Despite a lack of funding, Botswana made huge progress before the pandemic, training nearly 100 school teachers a year to coach rugby and increasing the number of schools playing the sport. The pandemic halted all sporting activities in the country for two years, and its return has been slow and controversial.

The story is similar in Kenya. Most recently in 2009, the Kenyan rugby team (playing a shorter version of the game with seven players per team instead of 15) beat rugby giants New Zealand. Today, she is fighting to get back into the World Championships.

Kenya Rugby chief Sasha Mutai is working on plans for a six-team professional league backed by private owners.

You must be ambitious because the talent is thereCommander explains to DW.

Do English speaking countries have an advantage?

To stimulate these talents, Herbert Mensah in particular must succeed in bringing together the francophone and English-speaking cultures of Africa.

Burkina Faso Rugby Union President Roland Boroux believes that the francophone countries in Africa are having a more difficult time than their English-speaking counterparts.

This is a serious problem. Francophone countries are struggling to take offshe explains to DW, emphasizing the influence South African rugby has on its English-speaking neighbours, like Namibia, World Cup regulars and ranked 21 in the world, or Zimbabwe.There was a clear effect“, Emphasizes.

The president stressed that the legacy of rugby between the two cultures is not the same, citing the example of rugby which is part of the Commonwealth Games but not included in the Jeux de la Francophonie, the French equivalent.

Moreover, from a more practical point of view, Rolande Boro points out that emerging countries such as Burkina Faso have successfully focused on the “Sevens” format, rather than the 15-a-side game, where technical aspects such as scums or sidelines are more difficult to develop. .

Cameroon-born former France international Serge Petsen admits that numerous changes to rugby union rules have not helped, but believes the difference between the two cultures is less clear than it appears.

I don’t think there is a difference between English and French speaking countries [en Afrique] In terms of rugbyA native of Cameroon, Kumba, explains to DW.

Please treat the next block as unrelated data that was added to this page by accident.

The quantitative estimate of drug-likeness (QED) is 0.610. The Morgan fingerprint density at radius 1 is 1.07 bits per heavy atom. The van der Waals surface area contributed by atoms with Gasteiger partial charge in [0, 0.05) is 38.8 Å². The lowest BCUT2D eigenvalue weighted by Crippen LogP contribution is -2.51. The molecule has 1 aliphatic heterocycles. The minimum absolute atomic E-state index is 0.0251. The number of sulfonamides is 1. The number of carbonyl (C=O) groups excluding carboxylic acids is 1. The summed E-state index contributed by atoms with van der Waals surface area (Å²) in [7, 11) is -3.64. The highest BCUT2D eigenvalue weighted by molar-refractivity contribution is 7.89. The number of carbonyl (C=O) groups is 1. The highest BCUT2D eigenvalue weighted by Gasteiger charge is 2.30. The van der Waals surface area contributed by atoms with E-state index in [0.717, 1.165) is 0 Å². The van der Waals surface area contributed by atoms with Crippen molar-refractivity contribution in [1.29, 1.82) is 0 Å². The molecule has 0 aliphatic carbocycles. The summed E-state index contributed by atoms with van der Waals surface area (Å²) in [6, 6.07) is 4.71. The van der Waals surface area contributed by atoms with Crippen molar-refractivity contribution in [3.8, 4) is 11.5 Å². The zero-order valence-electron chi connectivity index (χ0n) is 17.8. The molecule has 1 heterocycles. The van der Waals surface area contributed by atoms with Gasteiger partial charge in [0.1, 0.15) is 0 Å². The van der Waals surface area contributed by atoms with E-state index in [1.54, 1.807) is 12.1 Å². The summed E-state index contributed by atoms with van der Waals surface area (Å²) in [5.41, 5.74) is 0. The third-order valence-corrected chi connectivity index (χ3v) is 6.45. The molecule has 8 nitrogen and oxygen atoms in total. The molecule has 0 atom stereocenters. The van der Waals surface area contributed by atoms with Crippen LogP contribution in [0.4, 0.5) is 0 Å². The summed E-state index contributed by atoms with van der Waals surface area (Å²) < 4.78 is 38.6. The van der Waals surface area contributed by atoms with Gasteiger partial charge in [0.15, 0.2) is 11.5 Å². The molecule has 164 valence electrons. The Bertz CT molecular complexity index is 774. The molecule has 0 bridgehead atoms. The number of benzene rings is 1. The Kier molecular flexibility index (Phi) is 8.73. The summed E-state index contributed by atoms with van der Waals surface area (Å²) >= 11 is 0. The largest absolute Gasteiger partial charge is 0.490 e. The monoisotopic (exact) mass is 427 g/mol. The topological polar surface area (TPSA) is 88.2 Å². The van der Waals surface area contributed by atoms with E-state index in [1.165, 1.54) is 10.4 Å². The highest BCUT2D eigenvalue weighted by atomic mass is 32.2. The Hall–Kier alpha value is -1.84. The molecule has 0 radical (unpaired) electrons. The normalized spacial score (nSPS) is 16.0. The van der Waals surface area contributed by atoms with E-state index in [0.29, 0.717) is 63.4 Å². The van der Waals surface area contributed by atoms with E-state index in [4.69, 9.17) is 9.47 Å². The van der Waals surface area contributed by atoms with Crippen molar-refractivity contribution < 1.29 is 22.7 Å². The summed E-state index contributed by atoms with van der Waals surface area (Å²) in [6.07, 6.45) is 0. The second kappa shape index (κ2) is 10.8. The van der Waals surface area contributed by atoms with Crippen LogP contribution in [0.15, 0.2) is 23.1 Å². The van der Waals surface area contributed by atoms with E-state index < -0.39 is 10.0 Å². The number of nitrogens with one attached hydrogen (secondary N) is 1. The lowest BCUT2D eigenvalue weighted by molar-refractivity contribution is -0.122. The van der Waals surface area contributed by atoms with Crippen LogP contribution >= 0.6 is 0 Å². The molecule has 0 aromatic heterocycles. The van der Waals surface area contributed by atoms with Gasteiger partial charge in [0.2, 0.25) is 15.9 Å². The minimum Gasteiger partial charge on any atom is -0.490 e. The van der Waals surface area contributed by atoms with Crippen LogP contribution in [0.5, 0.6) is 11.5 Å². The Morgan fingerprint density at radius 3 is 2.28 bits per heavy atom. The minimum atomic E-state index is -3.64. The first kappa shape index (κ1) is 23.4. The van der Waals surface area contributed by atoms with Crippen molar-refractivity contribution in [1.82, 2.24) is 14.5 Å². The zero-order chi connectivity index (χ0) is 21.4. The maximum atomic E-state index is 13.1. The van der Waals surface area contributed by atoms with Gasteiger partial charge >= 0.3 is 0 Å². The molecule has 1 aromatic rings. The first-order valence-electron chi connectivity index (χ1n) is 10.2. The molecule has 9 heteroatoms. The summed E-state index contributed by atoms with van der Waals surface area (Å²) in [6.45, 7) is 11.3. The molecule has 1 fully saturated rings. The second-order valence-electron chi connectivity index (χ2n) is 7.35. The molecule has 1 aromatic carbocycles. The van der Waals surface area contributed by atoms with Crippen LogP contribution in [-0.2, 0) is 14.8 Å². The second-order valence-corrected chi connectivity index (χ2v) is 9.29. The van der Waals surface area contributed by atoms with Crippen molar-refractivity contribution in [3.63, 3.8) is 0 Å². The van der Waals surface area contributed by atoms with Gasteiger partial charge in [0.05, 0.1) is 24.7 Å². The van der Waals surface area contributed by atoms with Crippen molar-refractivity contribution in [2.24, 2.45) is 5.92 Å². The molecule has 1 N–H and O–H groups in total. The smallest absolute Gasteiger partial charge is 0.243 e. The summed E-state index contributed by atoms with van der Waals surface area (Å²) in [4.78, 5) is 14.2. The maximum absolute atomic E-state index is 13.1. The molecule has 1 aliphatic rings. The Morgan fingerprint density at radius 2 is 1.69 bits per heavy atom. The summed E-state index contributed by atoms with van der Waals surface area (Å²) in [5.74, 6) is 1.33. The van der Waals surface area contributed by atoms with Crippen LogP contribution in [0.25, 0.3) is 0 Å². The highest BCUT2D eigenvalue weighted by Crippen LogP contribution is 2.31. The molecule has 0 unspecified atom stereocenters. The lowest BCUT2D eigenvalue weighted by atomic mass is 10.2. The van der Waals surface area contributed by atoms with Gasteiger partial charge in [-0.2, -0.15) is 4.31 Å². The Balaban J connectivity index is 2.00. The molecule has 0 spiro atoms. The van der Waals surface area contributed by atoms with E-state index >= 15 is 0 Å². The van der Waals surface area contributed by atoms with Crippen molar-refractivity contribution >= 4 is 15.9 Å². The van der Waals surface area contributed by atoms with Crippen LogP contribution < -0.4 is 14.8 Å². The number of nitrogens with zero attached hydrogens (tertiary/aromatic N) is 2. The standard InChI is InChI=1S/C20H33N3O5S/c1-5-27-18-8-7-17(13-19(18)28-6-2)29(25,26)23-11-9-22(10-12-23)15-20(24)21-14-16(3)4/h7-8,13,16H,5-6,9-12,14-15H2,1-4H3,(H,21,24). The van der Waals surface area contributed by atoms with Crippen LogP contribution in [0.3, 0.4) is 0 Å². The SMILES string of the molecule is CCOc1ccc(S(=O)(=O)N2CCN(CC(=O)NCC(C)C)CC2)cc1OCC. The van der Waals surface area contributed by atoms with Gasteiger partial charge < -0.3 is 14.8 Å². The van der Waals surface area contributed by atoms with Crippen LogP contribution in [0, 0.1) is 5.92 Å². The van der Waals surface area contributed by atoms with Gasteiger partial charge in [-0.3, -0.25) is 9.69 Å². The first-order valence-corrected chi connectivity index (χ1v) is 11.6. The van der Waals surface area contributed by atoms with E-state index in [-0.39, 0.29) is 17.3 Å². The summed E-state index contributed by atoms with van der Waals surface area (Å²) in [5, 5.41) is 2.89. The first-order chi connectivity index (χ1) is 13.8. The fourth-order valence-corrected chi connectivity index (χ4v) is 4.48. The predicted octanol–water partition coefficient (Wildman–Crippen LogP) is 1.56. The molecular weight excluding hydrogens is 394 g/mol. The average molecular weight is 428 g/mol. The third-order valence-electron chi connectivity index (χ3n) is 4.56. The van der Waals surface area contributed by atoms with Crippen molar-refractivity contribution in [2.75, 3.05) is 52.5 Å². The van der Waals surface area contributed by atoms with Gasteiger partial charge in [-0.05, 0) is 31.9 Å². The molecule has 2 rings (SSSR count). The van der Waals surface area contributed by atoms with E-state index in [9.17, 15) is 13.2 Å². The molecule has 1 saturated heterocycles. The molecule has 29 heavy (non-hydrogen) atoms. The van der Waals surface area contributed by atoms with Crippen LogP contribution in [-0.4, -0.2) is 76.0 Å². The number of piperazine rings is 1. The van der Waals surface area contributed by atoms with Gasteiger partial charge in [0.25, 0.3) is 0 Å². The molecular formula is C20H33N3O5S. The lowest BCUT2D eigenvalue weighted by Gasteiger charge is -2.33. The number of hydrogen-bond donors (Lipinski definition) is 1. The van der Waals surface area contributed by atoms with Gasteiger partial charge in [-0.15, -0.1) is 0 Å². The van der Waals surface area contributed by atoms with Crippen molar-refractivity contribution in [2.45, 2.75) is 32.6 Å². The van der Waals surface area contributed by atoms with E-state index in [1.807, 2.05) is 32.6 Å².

Rugby is played all over the world.

Heaven found

Herbert Mensah, president of Rugby Africa, wants to use the continent’s natural attractions to help develop the game, using a dramatic landscape as a backdrop for the ‘Sevens’ circuit.

As Africans, we are past the stage of wastelands, desert famine, and coups d’étathe explains.For example, if we had a Sevens tour that included Mauritius, a safari in Kenya, Kampala, Victoria Falls, somewhere in Cape Town…the camera could zoom in on that paradise.

The idea of ​​the leader sounds like a dream, but it is a dream that can be achieved because rugby is not only a less complex game, but as an Olympic sport it is funded through various channels.

The qualifiers for the Olympic Rugby Sevens Championship will be held next August in Harare. Kenya is one of the favorite countries for both men and women.Photo: IMAGO/Kevin Manning

Rugby sevens is the future of the sport because it requires less investmentSerge Betsen explains.It is a revolution, and African countries should embrace the Olympic dynamics of this sport. Rugby sevens could be a good window for the development of the sport in Africa. “

Mensah’s vision may be so big, rugby in South Africa so separate from the rest of the continent, World Rugby’s contribution so small, but perhaps none of that matters.

Because of its values, rugby is the best sport in the worldinsists Batesen, who has set up rugby charities in Cameroon and Mali.It brings communities together, as Nelson Mandela did in South Africa.

* This article was originally Published in EnglishTranslated and edited by Sophie Serbini.